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First Name: Robert

Last Name: Erskiine

Birthplace: GBR

Gender: Male

Branch: Continental Army (1775 - 1784)

Date of Birth: 07 September 1735

Date of Death: 02 October 1780


Years Served:
Robert Erskine

•  Revolutionary War (1775 - 1783)


Robert Erskine
General, Continental Army

Robert Erskine was born on 7 September 1735 in Scotland.

Erskine was an inventor and engineer of some renown in his native land of Scotland. He attended the University of Edinburgh and started a failed business in his youth. He invented the "Continual Stream Pump" and "Platometer," a centrifugal hydraulic engine, and experimented with other hydraulic systems. He became active in civic issues and increasingly gained the respect of his community. In 1771, he was elected a Fellow of the Royal Society, a prestigious appointment in the scientific community. Erskine invented what is now known as hydraulics. Back then, however, they were called elevating pumps.

In 1771, the owners of the ironworks near Ringwood, NJ, tapped Erskine to replace Peter Hasenclever as Ironmaster after Hasenclever's profligate spending nearly bankrupted the operation.

Erskine immediately set about trying to make the operation profitable. His efforts were cut short by the American Revolutionary War. Erskine was sympathetic to the American cause, but worried that he might lose his workers to the army. He organized them into a militia and was appointed a militia Captain in August 1775.

Once the war broke out in earnest, there was concern among the rebels that the British warships would use the Hudson River to attack northern forts and separate New England from the rest of the colonies. Erskine, ever the engineer, designed a tetrahedron-shaped marine Chevaux-de-Frise -- essentially a barrier that would keep warships from moving upriver.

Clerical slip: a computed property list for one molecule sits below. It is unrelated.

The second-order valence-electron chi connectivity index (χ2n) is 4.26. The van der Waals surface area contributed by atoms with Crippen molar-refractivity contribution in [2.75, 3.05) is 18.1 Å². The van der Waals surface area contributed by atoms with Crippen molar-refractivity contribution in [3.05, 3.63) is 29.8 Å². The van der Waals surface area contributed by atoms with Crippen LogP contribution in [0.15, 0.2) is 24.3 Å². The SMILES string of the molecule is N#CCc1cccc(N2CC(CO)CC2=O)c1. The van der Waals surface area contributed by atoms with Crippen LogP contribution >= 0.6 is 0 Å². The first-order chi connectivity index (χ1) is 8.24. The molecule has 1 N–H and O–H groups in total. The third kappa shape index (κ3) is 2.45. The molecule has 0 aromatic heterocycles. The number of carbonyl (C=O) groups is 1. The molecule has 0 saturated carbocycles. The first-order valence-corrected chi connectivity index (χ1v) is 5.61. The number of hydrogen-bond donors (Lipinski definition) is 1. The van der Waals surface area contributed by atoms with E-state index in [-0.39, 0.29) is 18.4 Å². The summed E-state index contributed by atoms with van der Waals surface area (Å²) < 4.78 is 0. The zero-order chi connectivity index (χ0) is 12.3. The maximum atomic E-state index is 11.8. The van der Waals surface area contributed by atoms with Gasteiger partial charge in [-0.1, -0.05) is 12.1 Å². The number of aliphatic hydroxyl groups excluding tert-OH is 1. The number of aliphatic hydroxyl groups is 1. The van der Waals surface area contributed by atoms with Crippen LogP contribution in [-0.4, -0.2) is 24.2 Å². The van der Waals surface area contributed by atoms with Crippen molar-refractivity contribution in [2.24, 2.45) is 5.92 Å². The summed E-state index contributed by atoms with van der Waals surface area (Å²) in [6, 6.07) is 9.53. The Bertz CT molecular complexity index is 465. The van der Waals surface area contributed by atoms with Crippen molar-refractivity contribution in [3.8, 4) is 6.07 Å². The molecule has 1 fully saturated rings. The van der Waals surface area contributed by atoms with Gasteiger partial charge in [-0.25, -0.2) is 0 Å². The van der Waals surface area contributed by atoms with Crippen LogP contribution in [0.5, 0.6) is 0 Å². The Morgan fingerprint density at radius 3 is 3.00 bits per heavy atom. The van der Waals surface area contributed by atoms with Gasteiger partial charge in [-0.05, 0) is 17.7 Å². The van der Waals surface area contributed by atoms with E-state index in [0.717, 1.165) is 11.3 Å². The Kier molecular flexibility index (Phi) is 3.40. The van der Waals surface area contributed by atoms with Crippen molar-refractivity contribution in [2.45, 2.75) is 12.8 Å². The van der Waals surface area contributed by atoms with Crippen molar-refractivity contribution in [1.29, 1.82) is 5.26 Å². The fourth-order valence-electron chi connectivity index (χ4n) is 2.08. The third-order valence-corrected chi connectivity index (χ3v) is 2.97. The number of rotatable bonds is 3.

George Washington was impressed with Erskine from the moment they met and appointed him to the post of Geographer and Surveyor General of the Continental Army in 1777. Following his appointment, Erskine drew upwards of 275 maps covering the northern sector of the war. His maps of the region, showing roads, buildings, and other details, were of much use to General Washington and remain historically valuable today. Many of these maps can be found in the Erskine Dewitt Map Collection at the New York Historical Society.

Erskine also kept the ironworks in operation supplying critical munitions and materials to Washington's Army.


Lake Erskine in Ringwood, New Jersey is named after him.

Death and Burial

On 2 October 1780, while out on a map-making expedition, Robert Erskine contracted a cold and died, probably of pneumonia. He is buried at Ringwood Manor in Ringwood State Park in New Jersey.

George Washington attended his funeral in Ringwood.

Honoree ID: 2474   Created by: MHOH




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